Dangerously high levels of corporate debt and a continuing economic deceleration make it imperative that China implement urgent financial sector reforms.
Among the most pressing reforms are liberalizing interest rates and boosting bond selling in order to shore up the battered financial sector. Dai Xianglong, chairman of the National Council for Social Security Fund, said during the ongoing 2012 Summer Davos Forum in Tianjin that China's company debt remains high and is even increasing, creating more risks for Chinese banks that are the major source of company financing.
Dai suggested the People's Bank of China, the central bank, give small and medium-sized lenders even bigger room for interest rate movement. Allowing banks to decide interest rates freely will force Chinese banks to speed up transformation of their businesses and explore international markets.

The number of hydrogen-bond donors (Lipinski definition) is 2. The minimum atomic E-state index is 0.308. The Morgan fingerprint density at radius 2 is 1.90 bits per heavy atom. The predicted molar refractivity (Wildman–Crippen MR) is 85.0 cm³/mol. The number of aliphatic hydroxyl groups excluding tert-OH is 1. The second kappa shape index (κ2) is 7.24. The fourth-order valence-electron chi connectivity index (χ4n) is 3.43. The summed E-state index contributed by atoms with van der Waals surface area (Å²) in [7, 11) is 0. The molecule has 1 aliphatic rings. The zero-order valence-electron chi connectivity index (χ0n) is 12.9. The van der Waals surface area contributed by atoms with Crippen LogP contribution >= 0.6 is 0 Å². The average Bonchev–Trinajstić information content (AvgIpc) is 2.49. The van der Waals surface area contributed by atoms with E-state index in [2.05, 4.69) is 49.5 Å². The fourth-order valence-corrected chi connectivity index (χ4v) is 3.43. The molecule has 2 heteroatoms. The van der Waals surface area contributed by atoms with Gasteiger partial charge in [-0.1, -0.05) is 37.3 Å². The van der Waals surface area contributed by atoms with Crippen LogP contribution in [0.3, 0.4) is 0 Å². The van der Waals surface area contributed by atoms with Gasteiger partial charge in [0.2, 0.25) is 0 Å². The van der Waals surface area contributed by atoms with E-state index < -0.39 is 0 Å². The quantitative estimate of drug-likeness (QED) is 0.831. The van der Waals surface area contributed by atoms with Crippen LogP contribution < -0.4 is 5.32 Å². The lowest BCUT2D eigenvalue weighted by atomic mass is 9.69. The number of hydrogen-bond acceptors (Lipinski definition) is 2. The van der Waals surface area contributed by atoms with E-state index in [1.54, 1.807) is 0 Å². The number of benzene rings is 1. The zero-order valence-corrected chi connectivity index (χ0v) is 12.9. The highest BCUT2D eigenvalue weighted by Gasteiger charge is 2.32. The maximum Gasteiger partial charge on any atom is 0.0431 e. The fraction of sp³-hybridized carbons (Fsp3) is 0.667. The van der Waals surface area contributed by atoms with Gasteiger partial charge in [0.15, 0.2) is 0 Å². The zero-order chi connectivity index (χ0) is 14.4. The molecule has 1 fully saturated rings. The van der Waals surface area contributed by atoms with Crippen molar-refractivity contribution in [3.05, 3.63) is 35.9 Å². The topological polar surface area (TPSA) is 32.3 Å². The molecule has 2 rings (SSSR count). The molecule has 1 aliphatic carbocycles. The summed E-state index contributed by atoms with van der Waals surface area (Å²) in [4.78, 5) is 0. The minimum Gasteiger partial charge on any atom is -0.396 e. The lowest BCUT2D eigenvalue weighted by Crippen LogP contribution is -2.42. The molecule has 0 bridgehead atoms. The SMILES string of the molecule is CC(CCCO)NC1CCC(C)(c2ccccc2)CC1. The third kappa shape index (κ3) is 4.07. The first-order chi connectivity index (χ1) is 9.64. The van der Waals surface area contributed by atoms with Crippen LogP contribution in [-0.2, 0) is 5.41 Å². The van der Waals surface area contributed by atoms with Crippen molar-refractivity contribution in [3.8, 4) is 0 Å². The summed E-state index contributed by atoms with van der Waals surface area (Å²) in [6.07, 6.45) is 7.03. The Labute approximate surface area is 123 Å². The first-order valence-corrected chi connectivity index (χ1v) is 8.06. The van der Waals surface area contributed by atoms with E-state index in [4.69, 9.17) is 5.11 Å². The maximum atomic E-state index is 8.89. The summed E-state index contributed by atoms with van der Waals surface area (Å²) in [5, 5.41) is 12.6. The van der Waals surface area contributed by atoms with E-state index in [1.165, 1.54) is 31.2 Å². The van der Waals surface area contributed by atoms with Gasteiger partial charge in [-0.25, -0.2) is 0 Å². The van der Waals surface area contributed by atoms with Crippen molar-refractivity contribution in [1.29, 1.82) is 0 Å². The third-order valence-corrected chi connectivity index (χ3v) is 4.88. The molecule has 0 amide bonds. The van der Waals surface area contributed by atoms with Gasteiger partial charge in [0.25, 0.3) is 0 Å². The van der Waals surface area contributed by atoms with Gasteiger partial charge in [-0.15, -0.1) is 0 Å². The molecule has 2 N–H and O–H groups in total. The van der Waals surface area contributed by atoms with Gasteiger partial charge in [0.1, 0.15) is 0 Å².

PBOC has gradually relazed its grip on interest rates since this June, allowing banks to offer a deposit interest rate 10% above the benchmark and a lending rate 30% below it.
Chinese enterprises have an overall debt-asset ratio of 105.4%, far in excess of the 80% danger line, making them the riskiest in a 20-country ranking produced by the Chinese Academy of Social Sciences (CASS).
Li Daokui, director of the Center for China in the World Economy, also warned about the dire risks faced by Chinese banks, saying lenders remain the biggest risk for the country's financial sector. Chinese banks' total asset value was over twice the country's gross domestic output, said Li at a session during the forum.
Some are warning of a multitude of financial problems that might emerge should China's economic growth rate fall dramatically, which will be the greatest risk for the financial sector in the next five years.
Do you know more about this story? Contact us anonymously through this link.